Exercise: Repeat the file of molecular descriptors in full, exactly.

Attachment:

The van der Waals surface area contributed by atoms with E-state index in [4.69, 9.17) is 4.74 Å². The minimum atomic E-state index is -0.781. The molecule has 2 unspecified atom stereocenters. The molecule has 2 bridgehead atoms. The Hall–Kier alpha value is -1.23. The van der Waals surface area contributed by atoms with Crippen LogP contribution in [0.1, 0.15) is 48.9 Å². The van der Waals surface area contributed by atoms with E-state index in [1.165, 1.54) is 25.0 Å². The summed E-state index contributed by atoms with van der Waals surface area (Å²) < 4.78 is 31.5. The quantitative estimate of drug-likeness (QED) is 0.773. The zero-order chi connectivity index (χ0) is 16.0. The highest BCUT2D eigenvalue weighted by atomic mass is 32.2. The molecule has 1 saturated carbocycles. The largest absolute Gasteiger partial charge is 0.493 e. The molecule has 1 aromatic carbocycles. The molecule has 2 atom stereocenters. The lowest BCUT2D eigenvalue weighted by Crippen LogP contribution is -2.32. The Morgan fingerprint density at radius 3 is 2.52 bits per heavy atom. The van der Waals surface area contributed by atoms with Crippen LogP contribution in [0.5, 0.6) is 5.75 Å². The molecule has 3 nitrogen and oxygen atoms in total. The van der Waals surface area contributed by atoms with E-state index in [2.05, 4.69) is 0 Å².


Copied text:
The van der Waals surface area contributed by atoms with E-state index in [4.69, 9.17) is 4.74 Å². The minimum atomic E-state index is -0.781. The molecule has 2 unspecified atom stereocenters. The molecule has 2 bridgehead atoms. The Hall–Kier alpha value is -1.23. The van der Waals surface area contributed by atoms with Crippen LogP contribution in [0.1, 0.15) is 48.9 Å². The van der Waals surface area contributed by atoms with E-state index in [1.165, 1.54) is 25.0 Å². The summed E-state index contributed by atoms with van der Waals surface area (Å²) < 4.78 is 31.5. The quantitative estimate of drug-likeness (QED) is 0.773. The zero-order chi connectivity index (χ0) is 16.0. The highest BCUT2D eigenvalue weighted by atomic mass is 32.2. The molecule has 1 saturated carbocycles. The largest absolute Gasteiger partial charge is 0.493 e. The molecule has 1 aromatic carbocycles. The molecule has 2 atom stereocenters. The lowest BCUT2D eigenvalue weighted by Crippen LogP contribution is -2.32. The Morgan fingerprint density at radius 3 is 2.52 bits per heavy atom. The van der Waals surface area contributed by atoms with Crippen LogP contribution in [0.5, 0.6) is 5.75 Å². The molecule has 3 nitrogen and oxygen atoms in total. The van der Waals surface area contributed by atoms with E-state index in [2.05, 4.69) is 0 Å².